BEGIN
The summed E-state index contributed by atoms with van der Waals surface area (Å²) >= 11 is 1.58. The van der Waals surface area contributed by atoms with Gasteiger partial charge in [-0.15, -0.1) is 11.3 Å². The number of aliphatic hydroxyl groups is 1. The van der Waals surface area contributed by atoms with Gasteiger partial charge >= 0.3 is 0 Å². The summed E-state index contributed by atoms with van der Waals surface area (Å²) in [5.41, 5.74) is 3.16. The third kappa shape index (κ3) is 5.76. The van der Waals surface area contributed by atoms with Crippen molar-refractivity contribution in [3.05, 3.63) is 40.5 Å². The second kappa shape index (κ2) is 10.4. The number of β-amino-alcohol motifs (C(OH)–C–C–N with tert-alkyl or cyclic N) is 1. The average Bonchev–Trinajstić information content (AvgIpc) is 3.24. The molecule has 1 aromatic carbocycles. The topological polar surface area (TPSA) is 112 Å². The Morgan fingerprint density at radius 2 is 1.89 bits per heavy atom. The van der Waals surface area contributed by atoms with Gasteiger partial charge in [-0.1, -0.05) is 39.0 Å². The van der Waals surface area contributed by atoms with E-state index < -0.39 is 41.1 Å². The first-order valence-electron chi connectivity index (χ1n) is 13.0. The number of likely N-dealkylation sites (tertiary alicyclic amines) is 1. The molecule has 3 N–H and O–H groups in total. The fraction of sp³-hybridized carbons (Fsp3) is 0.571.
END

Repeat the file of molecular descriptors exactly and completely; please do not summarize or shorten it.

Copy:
The summed E-state index contributed by atoms with van der Waals surface area (Å²) >= 11 is 1.58. The van der Waals surface area contributed by atoms with Gasteiger partial charge in [-0.15, -0.1) is 11.3 Å². The number of aliphatic hydroxyl groups is 1. The van der Waals surface area contributed by atoms with Gasteiger partial charge >= 0.3 is 0 Å². The summed E-state index contributed by atoms with van der Waals surface area (Å²) in [5.41, 5.74) is 3.16. The third kappa shape index (κ3) is 5.76. The van der Waals surface area contributed by atoms with Crippen molar-refractivity contribution in [3.05, 3.63) is 40.5 Å². The second kappa shape index (κ2) is 10.4. The number of β-amino-alcohol motifs (C(OH)–C–C–N with tert-alkyl or cyclic N) is 1. The average Bonchev–Trinajstić information content (AvgIpc) is 3.24. The molecule has 1 aromatic carbocycles. The topological polar surface area (TPSA) is 112 Å². The Morgan fingerprint density at radius 2 is 1.89 bits per heavy atom. The van der Waals surface area contributed by atoms with Gasteiger partial charge in [-0.1, -0.05) is 39.0 Å². The van der Waals surface area contributed by atoms with E-state index < -0.39 is 41.1 Å². The first-order valence-electron chi connectivity index (χ1n) is 13.0. The number of likely N-dealkylation sites (tertiary alicyclic amines) is 1. The molecule has 3 N–H and O–H groups in total. The fraction of sp³-hybridized carbons (Fsp3) is 0.571.